In his first offseason, the Lions added cheerleaders for the first time in the franchise’s modern history. This past summer, they unveiled new uniforms, all while completing the kind of stadium project in eight months that other teams have spread over multiple offseasons.
“I just wanted to continue to reinforce a culture that we can do big things,” Wood said. “And once you do big things, then people can believe, ‘OK, we can do the next big thing.’ ”
Next up, in addition to joining Detroit’s Major League Soccer bid — Ford Field would be the expansion team’s new home — is the Lions’ push to host the NFL draft, a huge event that has become like a mini-Super Bowl with rotating host cities. Philadelphia drew an estimated 250,000 fans for the three-day event last spring. And Wood and his executive team were in New York last week to make their pitch for hosting the 2019 or ’20 draft. He declined to reveal many specifics of the Lions’ proposal, but it’ll involve multiple venues and a likely collaboration with Olympia Entertainment. Detroit was one of eight cities invited to make a presentation to league officials over a two-day period, “and it seems to have gone very well,” Wood said. The plan is for NFL owners to vote on those bids at their spring meeting next March in Orlando.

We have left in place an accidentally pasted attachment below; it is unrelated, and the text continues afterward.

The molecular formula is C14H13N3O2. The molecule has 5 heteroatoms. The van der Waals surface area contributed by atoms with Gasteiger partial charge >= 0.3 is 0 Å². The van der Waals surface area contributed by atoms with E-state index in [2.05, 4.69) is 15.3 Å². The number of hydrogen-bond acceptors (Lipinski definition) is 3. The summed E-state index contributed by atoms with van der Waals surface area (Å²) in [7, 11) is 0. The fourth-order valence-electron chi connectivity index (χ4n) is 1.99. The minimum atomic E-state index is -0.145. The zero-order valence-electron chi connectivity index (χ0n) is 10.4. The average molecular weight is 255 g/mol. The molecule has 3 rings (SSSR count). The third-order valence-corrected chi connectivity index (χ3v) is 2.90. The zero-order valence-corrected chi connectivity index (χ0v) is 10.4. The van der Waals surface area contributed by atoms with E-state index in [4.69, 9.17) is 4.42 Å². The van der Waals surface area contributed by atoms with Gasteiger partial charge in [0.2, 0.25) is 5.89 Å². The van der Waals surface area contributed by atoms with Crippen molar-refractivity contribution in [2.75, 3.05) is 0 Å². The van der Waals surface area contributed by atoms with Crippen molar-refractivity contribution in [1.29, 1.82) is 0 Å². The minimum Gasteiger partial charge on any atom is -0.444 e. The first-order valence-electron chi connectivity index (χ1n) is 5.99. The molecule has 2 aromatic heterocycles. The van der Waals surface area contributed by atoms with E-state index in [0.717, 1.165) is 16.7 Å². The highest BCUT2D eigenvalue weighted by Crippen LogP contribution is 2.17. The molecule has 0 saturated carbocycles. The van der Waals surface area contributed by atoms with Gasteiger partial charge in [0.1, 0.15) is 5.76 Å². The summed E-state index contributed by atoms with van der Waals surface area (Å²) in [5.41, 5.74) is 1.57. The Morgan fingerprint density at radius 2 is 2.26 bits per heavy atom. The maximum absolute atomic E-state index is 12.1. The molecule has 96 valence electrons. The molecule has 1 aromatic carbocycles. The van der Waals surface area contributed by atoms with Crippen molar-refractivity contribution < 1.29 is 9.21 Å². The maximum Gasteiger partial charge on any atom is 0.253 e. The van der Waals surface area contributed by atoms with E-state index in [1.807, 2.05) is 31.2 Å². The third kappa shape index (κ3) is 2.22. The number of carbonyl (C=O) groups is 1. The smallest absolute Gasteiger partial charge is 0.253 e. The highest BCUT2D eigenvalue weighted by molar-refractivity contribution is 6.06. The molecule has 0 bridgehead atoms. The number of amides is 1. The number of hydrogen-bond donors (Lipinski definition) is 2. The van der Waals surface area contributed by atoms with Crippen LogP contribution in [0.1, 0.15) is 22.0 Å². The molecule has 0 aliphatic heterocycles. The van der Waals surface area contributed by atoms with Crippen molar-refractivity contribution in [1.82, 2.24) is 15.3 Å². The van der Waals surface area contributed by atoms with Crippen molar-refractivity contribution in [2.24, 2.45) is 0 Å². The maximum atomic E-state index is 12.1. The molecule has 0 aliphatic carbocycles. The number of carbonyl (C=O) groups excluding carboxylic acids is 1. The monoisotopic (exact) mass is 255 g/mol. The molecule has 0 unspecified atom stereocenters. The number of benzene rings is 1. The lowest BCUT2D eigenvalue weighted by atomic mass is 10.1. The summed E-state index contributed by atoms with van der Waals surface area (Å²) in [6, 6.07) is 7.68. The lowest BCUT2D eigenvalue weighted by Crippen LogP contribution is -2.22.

“I know we have a really good chance at ’19 or ’20, so hopefully that’ll come to fruition,” Wood said.
In the meantime, there’s this holiday tradition to uphold. The Lions have won four in a row on Thanksgiving, and the players certainly understand the significance. This game has been a fixture in Detroit since 1934, and for so many years, it was the highlight of an otherwise disappointing season.
“So we try to show our appreciation to the fans for their support over the years by making sure we get a win on Thanksgiving,” safety Glover Quin said.
But this year, it feels like a wishbone fight for the NFC North title with the Vikings, and they all know what a division title would mean come January.
“It would be phenomenal for the fans, for the Ford family and for the city, to have a home playoff game,” Wood said, nodding. “That’d be another one to knock off the list.”
Or to go back to his original story, another ship to sink.